So Lena was a crime thriller author, a sharp contrast, Owen believed, to who she seemed to be. Maybe she had family who worked in law enforcement; perhaps she read case files. Surely she had no criminal history from which to formulate her stories.
The whole character sketch that Owen wrote about Lena pertained to her writing ability. Owen knew that wasn’t anywhere near all she was. He wanted to know who she was other than intelligent, talented, proud, assertive, mysterious…and desirable.
“You need an espresso,” Owen’s manager insisted.
“No, I don’t.”
“Yes, you do. Zoning out on the job isn’t going to get you paid.”
Owen stood up and began to mix espresso macchiato. He needed to work now in order to earn the money if he were to take Lena out.
“Where does Coffee Addicts Anonymous meet?” an unmistakable voice facetiously asked.
Owen couldn’t wipe the smile off his face as he turned around to face Lena. “Right here, and there’s plenty of chai.”
“Actually, I want whatever it is I smell brewing in here.”
Well, there were certainly some emotions brewing in this room-in Owen, specifically. But, of course, he knew what Lena meant and heaved a sigh before doubling the espresso macchiato.
“Whistle while you work, and perhaps you’ll be more cheerful on the job today.”
“I never learned how to whistle,” groaned Owen.
“Neither did I.”
She was funny and sarcastic, too. He learned in a few minutes what she wouldn’t tell him in an hour during class. Imagine that.
“Hey, Owen,” Roger whispered. “Take your break time now while she’s here.”
Lena felt like an idiot now that Owen had managed to persuade her to walk around Washington Square with him on Saturday evening. Sure, she’d love to see the historical landmarks of early America, but she could do that without company-or at least without Owen.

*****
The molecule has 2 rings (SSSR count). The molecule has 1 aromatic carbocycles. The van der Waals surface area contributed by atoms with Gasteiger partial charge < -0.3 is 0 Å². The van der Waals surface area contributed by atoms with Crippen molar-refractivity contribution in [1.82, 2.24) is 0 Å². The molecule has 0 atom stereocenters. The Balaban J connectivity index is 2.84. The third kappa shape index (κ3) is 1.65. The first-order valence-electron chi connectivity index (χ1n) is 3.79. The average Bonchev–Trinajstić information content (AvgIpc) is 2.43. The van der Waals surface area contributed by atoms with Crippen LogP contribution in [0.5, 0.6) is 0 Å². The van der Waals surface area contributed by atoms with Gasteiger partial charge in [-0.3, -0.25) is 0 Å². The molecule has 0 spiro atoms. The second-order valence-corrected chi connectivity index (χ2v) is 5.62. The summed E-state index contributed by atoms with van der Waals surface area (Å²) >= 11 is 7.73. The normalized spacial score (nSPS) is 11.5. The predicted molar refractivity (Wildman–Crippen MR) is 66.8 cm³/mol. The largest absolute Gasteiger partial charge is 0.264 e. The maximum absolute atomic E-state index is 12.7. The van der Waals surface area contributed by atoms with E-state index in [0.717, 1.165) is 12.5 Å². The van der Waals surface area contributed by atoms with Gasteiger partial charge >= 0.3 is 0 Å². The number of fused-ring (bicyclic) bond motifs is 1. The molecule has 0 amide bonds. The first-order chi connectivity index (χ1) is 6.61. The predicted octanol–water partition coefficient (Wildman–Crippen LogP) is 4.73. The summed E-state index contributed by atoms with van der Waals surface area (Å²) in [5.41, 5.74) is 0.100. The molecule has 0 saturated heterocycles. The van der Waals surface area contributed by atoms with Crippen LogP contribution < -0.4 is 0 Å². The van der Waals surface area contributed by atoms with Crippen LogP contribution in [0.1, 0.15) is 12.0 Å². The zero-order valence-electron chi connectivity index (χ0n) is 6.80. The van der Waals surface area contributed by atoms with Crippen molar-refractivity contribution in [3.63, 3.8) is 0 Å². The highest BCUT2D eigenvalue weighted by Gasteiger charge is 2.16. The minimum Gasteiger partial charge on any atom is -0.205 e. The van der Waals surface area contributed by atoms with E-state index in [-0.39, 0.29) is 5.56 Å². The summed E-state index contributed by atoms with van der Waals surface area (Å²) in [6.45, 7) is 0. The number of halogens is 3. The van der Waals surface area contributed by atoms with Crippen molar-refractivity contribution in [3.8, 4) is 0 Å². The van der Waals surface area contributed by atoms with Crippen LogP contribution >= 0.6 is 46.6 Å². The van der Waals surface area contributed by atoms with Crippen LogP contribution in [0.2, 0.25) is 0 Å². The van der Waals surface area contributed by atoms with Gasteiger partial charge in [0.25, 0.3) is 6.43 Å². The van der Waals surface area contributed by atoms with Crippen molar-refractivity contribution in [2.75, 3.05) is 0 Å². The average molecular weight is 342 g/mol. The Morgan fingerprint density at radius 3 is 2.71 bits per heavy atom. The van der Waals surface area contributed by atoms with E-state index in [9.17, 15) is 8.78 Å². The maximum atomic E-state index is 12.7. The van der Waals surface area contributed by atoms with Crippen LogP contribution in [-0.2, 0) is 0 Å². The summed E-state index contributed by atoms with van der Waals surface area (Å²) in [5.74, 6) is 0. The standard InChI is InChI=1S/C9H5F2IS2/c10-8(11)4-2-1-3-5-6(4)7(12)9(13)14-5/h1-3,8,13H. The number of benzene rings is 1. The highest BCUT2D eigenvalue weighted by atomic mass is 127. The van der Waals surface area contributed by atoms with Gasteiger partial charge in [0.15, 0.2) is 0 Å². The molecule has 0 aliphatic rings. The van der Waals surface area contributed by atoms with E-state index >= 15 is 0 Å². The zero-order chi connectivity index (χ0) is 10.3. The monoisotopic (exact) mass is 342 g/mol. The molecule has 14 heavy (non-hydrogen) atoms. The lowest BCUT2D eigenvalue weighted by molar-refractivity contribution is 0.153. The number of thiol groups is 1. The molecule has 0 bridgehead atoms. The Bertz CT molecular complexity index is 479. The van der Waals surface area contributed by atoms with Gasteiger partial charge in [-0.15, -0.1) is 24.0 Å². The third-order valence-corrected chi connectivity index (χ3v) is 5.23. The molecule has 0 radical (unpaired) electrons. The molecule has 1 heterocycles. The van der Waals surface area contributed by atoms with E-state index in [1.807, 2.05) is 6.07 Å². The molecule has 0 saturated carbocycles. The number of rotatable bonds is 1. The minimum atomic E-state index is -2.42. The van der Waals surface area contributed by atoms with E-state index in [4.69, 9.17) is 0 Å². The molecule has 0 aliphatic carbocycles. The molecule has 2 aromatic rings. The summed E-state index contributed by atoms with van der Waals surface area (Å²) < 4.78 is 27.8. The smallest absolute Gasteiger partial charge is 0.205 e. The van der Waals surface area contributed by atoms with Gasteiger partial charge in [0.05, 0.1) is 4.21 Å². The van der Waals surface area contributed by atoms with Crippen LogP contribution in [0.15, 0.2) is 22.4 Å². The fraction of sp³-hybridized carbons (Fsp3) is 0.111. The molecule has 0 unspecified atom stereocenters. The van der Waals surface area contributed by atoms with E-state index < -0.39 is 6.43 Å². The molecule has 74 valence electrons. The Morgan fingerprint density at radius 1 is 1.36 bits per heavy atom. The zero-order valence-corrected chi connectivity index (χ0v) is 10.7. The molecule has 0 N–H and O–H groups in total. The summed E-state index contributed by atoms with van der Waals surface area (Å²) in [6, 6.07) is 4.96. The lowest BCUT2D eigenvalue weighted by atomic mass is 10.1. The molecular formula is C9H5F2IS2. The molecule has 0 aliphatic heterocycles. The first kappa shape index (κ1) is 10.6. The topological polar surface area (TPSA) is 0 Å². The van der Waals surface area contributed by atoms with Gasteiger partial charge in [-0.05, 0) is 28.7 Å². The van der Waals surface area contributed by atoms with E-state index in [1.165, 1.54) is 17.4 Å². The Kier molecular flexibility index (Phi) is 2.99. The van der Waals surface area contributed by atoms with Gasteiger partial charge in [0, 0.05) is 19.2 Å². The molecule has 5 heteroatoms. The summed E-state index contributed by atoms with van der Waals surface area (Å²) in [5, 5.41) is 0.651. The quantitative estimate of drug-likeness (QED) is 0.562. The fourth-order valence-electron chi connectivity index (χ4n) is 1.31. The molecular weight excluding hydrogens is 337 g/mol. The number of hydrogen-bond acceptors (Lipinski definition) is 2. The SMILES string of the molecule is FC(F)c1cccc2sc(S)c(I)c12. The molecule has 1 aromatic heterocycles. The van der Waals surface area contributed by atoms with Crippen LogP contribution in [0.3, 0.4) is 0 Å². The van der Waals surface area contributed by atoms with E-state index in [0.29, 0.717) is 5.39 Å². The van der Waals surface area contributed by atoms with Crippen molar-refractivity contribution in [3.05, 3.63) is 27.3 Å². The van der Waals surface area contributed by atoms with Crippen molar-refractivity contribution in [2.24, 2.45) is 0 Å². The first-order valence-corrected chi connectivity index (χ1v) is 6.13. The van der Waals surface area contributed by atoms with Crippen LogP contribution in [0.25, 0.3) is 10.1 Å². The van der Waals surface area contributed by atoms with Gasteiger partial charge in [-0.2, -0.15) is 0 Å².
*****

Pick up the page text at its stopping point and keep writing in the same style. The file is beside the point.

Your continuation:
Owen was a good guy, no doubt about that. The problem was that Lena knew that she wasn’t a good woman, and when Owen found out why, Lena was sure he’d throw her out of his class, coffee shop, and life forever just like she’d been thrown out of Québec City’s public schools. The only thing different would be that she would lose the respect of a good man.
Not that she liked Owen in that way, or so she thought.
Washington Square was lively and bustling with people on Saturday evening. Lena made sure to comment about it.
“I know. It’s hard to believe that this very place was once a graveyard for fallen Revolutionary soldiers,” said Owen.
“We’re walking on top of dead people?!” Lena could picture Revolutionaries shoveling the dirt out of the ground and then over the bodies of their fallen comrades. It reminded her of sitting across the street from her middle school, watching the local trash collectors shoveling the wreckage and dumping it into the garbage truck, only to unload it all in the landfill later. Like the American Revolutionaries cleaning up the redcoats’ mess, the trash collectors had been cleaning up Lena’s mess.
“Better in the ground than left for the vultures,” Owen concluded. He found Lena’s inquisitive nature to be incredibly alluring.
How Lena wished that her past could be buried with the dead soldiers, forgotten, untouched, unacknowledged! But instead she had to run from the vultures. Maybe, hopefully, she had a knight in Owen.
Owen wrapped his arm around Lena’s shoulder and drew her in so that she was leaning against him. “Do you mind if we just walk out here and be at peace, pretend like there’s no one and nothing else traversing the roads?” He wished that he could share Washington Square just with Lena there, even if only for a few precious moments.
“That sounds like a perfect idea to me.” The tuned-out cacophony and Owen’s embrace were solace for Lena, unintimidating unlike approaching Owen at the coffee shop and receiving the googly-eyed stares from Owen’s co-workers. For these few precious moments, her past would be meaningless. For these few precious moments, her life would be perfect.
“Owen, I honestly didn’t learn much from the character sketch you wrote about Lena,” said Dr. Horton.
Pretending not to understand, Owen asked, “What do you mean?”
“I mean that you didn’t describe Lena as a human, only as a professional. The fact that she’s an author doesn’t describe her character. Owen, who is Lena Roquébrune?”